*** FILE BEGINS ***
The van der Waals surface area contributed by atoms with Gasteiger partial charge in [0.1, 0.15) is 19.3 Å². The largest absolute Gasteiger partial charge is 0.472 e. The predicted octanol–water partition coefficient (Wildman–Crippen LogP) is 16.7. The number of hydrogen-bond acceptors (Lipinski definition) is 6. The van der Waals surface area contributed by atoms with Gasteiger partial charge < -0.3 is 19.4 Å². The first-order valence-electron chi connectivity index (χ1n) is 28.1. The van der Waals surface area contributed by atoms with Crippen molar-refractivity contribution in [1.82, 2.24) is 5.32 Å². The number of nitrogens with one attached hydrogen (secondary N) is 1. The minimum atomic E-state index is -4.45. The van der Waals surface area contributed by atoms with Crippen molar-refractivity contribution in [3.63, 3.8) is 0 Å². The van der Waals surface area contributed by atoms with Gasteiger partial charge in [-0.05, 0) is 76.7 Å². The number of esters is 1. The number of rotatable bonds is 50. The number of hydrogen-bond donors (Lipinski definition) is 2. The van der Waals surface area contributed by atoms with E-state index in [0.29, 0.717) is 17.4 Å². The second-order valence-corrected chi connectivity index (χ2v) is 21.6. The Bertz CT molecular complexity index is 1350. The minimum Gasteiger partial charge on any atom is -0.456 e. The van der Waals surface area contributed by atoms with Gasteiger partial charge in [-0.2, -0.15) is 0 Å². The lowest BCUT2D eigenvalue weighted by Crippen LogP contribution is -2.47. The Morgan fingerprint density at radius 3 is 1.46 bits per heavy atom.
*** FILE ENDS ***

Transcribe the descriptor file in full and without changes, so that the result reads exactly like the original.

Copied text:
The van der Waals surface area contributed by atoms with Gasteiger partial charge in [0.1, 0.15) is 19.3 Å². The largest absolute Gasteiger partial charge is 0.472 e. The predicted octanol–water partition coefficient (Wildman–Crippen LogP) is 16.7. The number of hydrogen-bond acceptors (Lipinski definition) is 6. The van der Waals surface area contributed by atoms with Gasteiger partial charge < -0.3 is 19.4 Å². The first-order valence-electron chi connectivity index (χ1n) is 28.1. The van der Waals surface area contributed by atoms with Crippen molar-refractivity contribution in [1.82, 2.24) is 5.32 Å². The number of nitrogens with one attached hydrogen (secondary N) is 1. The minimum atomic E-state index is -4.45. The van der Waals surface area contributed by atoms with Crippen molar-refractivity contribution in [3.63, 3.8) is 0 Å². The van der Waals surface area contributed by atoms with Gasteiger partial charge in [-0.05, 0) is 76.7 Å². The number of esters is 1. The number of rotatable bonds is 50. The number of hydrogen-bond donors (Lipinski definition) is 2. The van der Waals surface area contributed by atoms with E-state index in [0.29, 0.717) is 17.4 Å². The second-order valence-corrected chi connectivity index (χ2v) is 21.6. The Bertz CT molecular complexity index is 1350. The minimum Gasteiger partial charge on any atom is -0.456 e. The van der Waals surface area contributed by atoms with Gasteiger partial charge in [-0.2, -0.15) is 0 Å². The lowest BCUT2D eigenvalue weighted by Crippen LogP contribution is -2.47. The Morgan fingerprint density at radius 3 is 1.46 bits per heavy atom.